Originally published on SRQMagazine.com on Saturday, Sept. 14, 2019
By Barbara Feldman

“To keep the body in good health is a duty … otherwise we shall not be able to keep our mind strong and clear.” – Buddha

Provost Barbara FeldmanIt seems so obvious that good learning would require good health. Yet, college students (and faculty and staff) often ignore their health in the name of learning. By health, I refer to physical, mental, and emotional health. Our physical health suffers when we fail to make time for physical exercise, adequate sleep, or healthy food choices, etc. Our mental and emotional health suffers when we procrastinate, discount mounting stress or anxiety or depression and fail to prioritize downtime and restorative activities. We often compound matters by overusing caffeine, alcohol, junk food or other substances.
New College of Florida provides an environment and resources to encourage our campus community to pursue a healthy lifestyle. Our Counseling and Wellness Center is staffed by professionals equipped to work with the entire NCF community to address individual needs and create personalized wellness plans. Students, faculty and staff can work out at our fitness center, swim in our pool, and play tennis on our outdoor court. We also field a recreational softball team that plays in a local league here in Sarasota during the summer.
During the school year, students can join a variety of sports and recreational clubs, including sailing, powerlifting, swimming, rock climbing, scuba diving, basketball, soccer, beach volleyball and flag football. They can also participate in yoga classes and guided meditation. Our students’ interest in healthy living is also apparent in the rapid growth of two of our residential living-learning communities: Outdoor Adventure, and Health and Wellness.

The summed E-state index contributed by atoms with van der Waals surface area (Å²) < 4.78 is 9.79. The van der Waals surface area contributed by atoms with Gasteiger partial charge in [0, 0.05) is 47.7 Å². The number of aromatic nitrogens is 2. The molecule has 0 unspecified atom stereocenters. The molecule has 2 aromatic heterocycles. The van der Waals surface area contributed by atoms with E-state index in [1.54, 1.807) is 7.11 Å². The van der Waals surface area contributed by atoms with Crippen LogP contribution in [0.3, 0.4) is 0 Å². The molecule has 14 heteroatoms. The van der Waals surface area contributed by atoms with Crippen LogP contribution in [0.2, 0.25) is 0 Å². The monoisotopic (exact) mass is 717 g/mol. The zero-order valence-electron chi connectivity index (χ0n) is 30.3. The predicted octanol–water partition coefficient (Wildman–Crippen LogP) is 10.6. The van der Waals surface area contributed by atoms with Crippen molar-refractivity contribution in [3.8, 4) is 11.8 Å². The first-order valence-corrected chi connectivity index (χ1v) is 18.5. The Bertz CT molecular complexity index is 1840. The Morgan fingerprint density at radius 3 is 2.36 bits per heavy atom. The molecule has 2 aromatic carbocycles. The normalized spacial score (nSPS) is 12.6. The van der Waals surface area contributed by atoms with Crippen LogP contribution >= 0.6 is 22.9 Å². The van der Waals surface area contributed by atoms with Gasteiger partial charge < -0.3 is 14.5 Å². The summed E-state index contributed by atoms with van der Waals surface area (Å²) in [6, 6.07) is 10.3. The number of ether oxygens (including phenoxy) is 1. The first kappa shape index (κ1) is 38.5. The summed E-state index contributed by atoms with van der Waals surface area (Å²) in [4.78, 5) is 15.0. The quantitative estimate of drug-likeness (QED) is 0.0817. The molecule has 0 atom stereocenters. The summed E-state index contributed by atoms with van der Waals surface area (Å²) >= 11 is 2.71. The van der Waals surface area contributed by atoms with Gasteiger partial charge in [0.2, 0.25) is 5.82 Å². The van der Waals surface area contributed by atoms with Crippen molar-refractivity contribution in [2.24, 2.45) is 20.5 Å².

Recognizing that college can be hectic and stressful at times, we offer workshops on time management and positive study habits, as well as providing peer tutors and coaches to help students study and prioritize assignments. We are committed to providing healthy meal options that can be tailored to individual dietary needs.
We also care for each other. Our faculty and staff look out for students and watch for early signs of stress. Faculty follow up with students who miss classes or assignments. Staff, particularly residential staff, know students well and pay attention to what is happening with them, particularly if they are showing indicators of stress, anxiety, depression or illness. Our RAs and Counseling & Wellness Center staff also encourage students to look out for one another. If their friends or classmates are struggling, we want to provide resources and offer support to help them get back on track.
At New College we consider wellness holistically. We think in terms of physical health, mental and emotional health, academic health, financial health and healthy interpersonal interactions. These aspects of one’s well-being are interconnected. Just as we aspire to have our students leave New College academically prepared for further education or a career, we also aspire to prepare our students with the skills to take care of themselves throughout their lives so that they may continue to achieve their dreams, be happy and healthy. It is why and how New College educate students for lives of great achievement.
— Barbara Feldman is the Provost of New College of Florida.


Founded in Sarasota in 1960, New College of Florida is a top-ranked public liberal arts college and the state’s Honors College of Florida. New College prepares intellectually curious students for lives of great achievement by providing a highly individualized education that integrates academic rigor with career-building experiences. New College offers 45 undergraduate majors in arts, humanities and sciences, a master’s degree program in applied data science, and certificates in technology, finance, and business skills.

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